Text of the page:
Illegality reconsidered

A recent case that caught my eye on illegality is that of Wallett v Vickers [2018] EWHC 3088 which is a decision of the High Court of England and Wales, and so binding in those jurisdictions. It is also a useful illustration of just how high the bar can be set in relation to illegality arguments, though the facts are very far removed from the average credit hire case. The facts were as follows:

1. Two motorists drive alongside each other on a dual carriageway at speeds approaching twice the speed limit, each determined to be the first to reach the point where the road narrows to a single lane and refusing to give way to the other. As the road begins to narrow, the motorist in the inner lane loses control of his vehicle and collides with other vehicles on the opposite carriageway, sustaining fatal injuries. His partner brings a claim for damages under the Fatal Accidents Act 1976. In order to succeed it must be shown that the deceased would himself have been entitled to succeed in a claim for damages for negligence against the other driver. Issues of causation, ex turpi causa and contributory negligence arise.

2. These in outline are the tragic but perhaps not unusual facts of this case. In the County Court at Sheffield Mr Recorder Kirtley dismissed the claim, holding in an extempore judgment that the defendant’s driving caused (in the sense that it made a material contribution to) the fatal injuries sustained by the deceased, but that the claim was barred by the principle of ex turpi causa because the parties were engaged in the criminal joint enterprise of dangerous driving on a public road.

On appeal Mr Justice Males gave the following statement of principle:

32. As already explained, it was common ground in the court below that the principle of ex turpi causa would only operate to bar the claim in this case if the parties were engaged in a criminal joint enterprise. The defendant now seeks to contend that the principle operates regardless of any such joint enterprise because the deceased’s own dangerous driving, which amounted to the commission of a serious criminal offence, was sufficient to bar the claim. Mr Horlock relies on the wider principle stated by Lord Hoffmann in Gray v Thames Trains Ltd [2008] UKHL 33, [2009] 1 AC 1339 at [29], [32] and [51] that “you cannot recover for damage which is the consequence of your own criminal act” because “it is offensive to public notions of the fair distribution of resources that a claimant should be compensated (usually out of public funds) for the consequences of his own criminal conduct”.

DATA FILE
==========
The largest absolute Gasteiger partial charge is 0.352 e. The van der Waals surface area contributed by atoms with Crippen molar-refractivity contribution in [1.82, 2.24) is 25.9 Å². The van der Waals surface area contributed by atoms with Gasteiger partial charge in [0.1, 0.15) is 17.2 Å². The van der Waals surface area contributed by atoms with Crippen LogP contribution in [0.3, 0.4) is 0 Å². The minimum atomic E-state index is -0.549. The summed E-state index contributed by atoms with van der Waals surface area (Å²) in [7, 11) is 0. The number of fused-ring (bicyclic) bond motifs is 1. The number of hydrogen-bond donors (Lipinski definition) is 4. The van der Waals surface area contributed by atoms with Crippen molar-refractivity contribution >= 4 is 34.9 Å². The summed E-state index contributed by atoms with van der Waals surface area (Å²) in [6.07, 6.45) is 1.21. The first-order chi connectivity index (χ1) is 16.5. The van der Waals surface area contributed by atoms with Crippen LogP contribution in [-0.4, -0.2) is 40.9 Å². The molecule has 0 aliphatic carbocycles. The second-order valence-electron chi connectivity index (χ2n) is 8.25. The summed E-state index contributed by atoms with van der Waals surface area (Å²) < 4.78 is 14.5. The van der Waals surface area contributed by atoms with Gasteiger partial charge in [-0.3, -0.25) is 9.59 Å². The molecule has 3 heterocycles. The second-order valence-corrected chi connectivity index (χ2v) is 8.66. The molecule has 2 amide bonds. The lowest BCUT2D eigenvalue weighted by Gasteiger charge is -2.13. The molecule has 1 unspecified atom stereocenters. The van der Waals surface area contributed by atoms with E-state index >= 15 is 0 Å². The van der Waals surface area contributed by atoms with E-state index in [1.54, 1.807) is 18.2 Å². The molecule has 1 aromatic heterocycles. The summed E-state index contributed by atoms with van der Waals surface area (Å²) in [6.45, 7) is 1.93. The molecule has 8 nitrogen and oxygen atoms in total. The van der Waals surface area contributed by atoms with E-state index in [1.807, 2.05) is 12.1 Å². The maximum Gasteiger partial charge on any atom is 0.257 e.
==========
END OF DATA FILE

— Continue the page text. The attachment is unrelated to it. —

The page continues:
The argument that the defendant was putting forward was one of turpitude:

33. The principle of ex turpi causa discussed in Gray has nothing to do with any criminal joint enterprise. In Gray the claimant suffered post traumatic stress disorder as a result of involvement in a major railway accident for which the defendant was responsible. While suffering from this disorder he killed a man. His plea of guilty to manslaughter by diminished responsibility was accepted and he was detained in a mental hospital. He claimed damages for negligence against the defendant. Lord Hoffmann identified two principles, a narrow principle that damages cannot be claimed for loss of liberty lawfully imposed in consequence of the claimant’s own unlawful act and a wider principle that recovery is barred for loss suffered in consequence of the claimant’s own criminal act. Applying the wider principle, the claimant’s commission of the offence of manslaughter by diminished responsibility, knowing what he was doing and that it was wrong, was sufficient to bar a claim against the defendant who was responsible for causing the claimant’s mental disorder.

The case of Patel has featured on this blog, as it concerns perhaps the leading case on illegality in the Supreme Court: but it is not the only binding one: